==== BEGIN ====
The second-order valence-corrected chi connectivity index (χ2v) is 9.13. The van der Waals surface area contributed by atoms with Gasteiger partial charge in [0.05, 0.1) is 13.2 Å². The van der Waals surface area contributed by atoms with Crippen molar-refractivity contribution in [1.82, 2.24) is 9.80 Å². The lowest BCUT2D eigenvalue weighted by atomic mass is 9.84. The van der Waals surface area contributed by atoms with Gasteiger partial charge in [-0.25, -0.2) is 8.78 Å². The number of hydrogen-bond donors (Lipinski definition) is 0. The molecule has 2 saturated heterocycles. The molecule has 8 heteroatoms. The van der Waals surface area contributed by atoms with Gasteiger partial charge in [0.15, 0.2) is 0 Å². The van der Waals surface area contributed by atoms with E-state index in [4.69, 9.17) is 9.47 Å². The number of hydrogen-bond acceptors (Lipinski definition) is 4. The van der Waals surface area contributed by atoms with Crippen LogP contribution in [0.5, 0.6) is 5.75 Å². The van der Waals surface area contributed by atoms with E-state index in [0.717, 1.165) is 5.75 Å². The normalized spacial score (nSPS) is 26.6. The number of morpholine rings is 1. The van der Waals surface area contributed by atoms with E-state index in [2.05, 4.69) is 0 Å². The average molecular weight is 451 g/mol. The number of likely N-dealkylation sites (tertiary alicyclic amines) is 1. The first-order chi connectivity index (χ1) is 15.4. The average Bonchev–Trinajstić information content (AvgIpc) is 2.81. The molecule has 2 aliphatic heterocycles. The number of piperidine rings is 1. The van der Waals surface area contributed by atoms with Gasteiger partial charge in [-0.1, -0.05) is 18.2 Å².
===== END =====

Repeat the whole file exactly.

The second-order valence-corrected chi connectivity index (χ2v) is 9.13. The van der Waals surface area contributed by atoms with Gasteiger partial charge in [0.05, 0.1) is 13.2 Å². The van der Waals surface area contributed by atoms with Crippen molar-refractivity contribution in [1.82, 2.24) is 9.80 Å². The lowest BCUT2D eigenvalue weighted by atomic mass is 9.84. The van der Waals surface area contributed by atoms with Gasteiger partial charge in [-0.25, -0.2) is 8.78 Å². The number of hydrogen-bond donors (Lipinski definition) is 0. The molecule has 2 saturated heterocycles. The molecule has 8 heteroatoms. The van der Waals surface area contributed by atoms with Gasteiger partial charge in [0.15, 0.2) is 0 Å². The van der Waals surface area contributed by atoms with E-state index in [4.69, 9.17) is 9.47 Å². The number of hydrogen-bond acceptors (Lipinski definition) is 4. The van der Waals surface area contributed by atoms with Crippen LogP contribution in [0.5, 0.6) is 5.75 Å². The van der Waals surface area contributed by atoms with E-state index in [0.717, 1.165) is 5.75 Å². The normalized spacial score (nSPS) is 26.6. The number of morpholine rings is 1. The van der Waals surface area contributed by atoms with E-state index in [2.05, 4.69) is 0 Å². The average molecular weight is 451 g/mol. The number of likely N-dealkylation sites (tertiary alicyclic amines) is 1. The first-order chi connectivity index (χ1) is 15.4. The average Bonchev–Trinajstić information content (AvgIpc) is 2.81. The molecule has 2 aliphatic heterocycles. The number of piperidine rings is 1. The van der Waals surface area contributed by atoms with Gasteiger partial charge in [-0.1, -0.05) is 18.2 Å².